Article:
Saskatchewan is commemorating Red Dress Day to increase awareness of Missing and Murdered Indigenous Women and Girls in Canada. 

Red Dress Day is commemorated annually on May 5. The event grew out of the REDress Project, which was created by Métis artist Jaime Black in 2010. Since its beginnings as part of the REDress Project, Red Dress Day has grown into a national movement. In honour of Red Dress Day, government is encouraging staff and the public to wear red, and to take the time to learn more about the event and the issue of missing Indigenous women and girls. 

“Red Dress Day is an opportunity to remember those who are missing and who have been lost, and to reflect on what we can do to address this important issue,” Justice Minister and Attorney General Gordon Wyant said. “As a government, we have taken numerous steps to improve responses to missing persons, reduce human trafficking and provide supports to at-risk individuals.”

The 2022-23 budget included approximately $6.4 million for the new Saskatchewan Trafficking Response Team, a specialized enforcement team dedicated to addressing illegal weapons, drugs and human trafficking. New amendments to provincial human trafficking legislation also recently came into effect that add new safeguards for survivors of human trafficking, and provide law enforcement with expanded powers to search for victims of human trafficking.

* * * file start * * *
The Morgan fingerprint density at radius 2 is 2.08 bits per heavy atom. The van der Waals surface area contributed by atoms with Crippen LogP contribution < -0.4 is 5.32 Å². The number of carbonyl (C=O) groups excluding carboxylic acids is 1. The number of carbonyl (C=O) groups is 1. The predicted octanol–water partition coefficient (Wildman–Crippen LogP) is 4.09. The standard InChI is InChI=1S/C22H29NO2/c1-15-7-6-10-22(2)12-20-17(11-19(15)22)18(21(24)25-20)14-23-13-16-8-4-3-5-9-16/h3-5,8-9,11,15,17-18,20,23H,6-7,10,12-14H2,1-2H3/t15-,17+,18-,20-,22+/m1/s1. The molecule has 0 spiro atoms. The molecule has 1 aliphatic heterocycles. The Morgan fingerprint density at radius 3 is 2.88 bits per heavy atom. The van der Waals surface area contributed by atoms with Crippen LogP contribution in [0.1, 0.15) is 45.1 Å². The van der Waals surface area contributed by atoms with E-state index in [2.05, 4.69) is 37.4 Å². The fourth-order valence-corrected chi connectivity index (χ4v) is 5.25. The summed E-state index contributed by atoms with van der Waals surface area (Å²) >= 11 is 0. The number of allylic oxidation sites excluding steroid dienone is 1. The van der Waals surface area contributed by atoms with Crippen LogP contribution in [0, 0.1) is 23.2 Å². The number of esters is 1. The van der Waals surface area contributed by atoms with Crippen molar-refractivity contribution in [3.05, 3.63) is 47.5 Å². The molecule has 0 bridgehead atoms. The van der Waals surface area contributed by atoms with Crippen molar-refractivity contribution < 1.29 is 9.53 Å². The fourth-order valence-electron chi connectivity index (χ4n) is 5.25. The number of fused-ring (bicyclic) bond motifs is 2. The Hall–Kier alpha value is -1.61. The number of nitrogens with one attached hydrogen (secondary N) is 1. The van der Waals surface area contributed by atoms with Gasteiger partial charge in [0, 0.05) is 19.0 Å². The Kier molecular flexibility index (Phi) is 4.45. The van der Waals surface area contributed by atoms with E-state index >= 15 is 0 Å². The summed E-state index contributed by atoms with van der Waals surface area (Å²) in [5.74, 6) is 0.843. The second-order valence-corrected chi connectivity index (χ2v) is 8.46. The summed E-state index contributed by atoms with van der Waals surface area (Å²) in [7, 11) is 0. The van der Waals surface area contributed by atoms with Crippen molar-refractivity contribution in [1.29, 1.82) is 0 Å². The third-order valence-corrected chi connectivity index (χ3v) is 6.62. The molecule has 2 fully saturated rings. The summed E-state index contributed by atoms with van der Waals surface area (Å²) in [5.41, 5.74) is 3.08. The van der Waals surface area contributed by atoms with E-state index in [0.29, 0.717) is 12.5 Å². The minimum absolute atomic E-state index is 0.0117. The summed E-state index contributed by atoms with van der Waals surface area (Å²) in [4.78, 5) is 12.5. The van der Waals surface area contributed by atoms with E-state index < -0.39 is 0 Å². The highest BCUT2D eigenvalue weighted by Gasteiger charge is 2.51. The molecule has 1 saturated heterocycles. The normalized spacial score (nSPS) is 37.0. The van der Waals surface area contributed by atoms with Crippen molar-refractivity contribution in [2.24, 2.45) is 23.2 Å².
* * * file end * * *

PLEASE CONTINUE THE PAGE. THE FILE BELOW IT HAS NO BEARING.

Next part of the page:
The budget also includes a continued investment in First Nations and Métis communities across Saskatchewan. Approximately $233.2 million in funding is targeted for First Nations and Métis organizations or individuals. This includes an investment of $800,000 for community-led Indigenous projects, $400,000 of which is directed specifically at issues raised in the National Action Plan for Missing and Murdered Indigenous Women and Girls.

“Our government is committed to meaningful, and lasting reconciliation with First Nations and Métis communities across our province,” Minister Responsible for First Nations, Métis and Northern Affairs Don McMorris said. “These investments will support community-led Indigenous projects, including $400,000 for initiatives that address issues related to the National Action Plan for Missing and Murdered Indigenous Women and Girls.”

“Today is a day to not only commemorate Missing and Murdered Indigenous Women and Girls, but to also raise awareness and provide education on the importance of addressing gender-based violence,” Minister Responsible for the Status of Women Office Laura Ross said. “The Status of Women Office will continue to work toward addressing gender-based violence to ensure the safety of everyone in our communities.”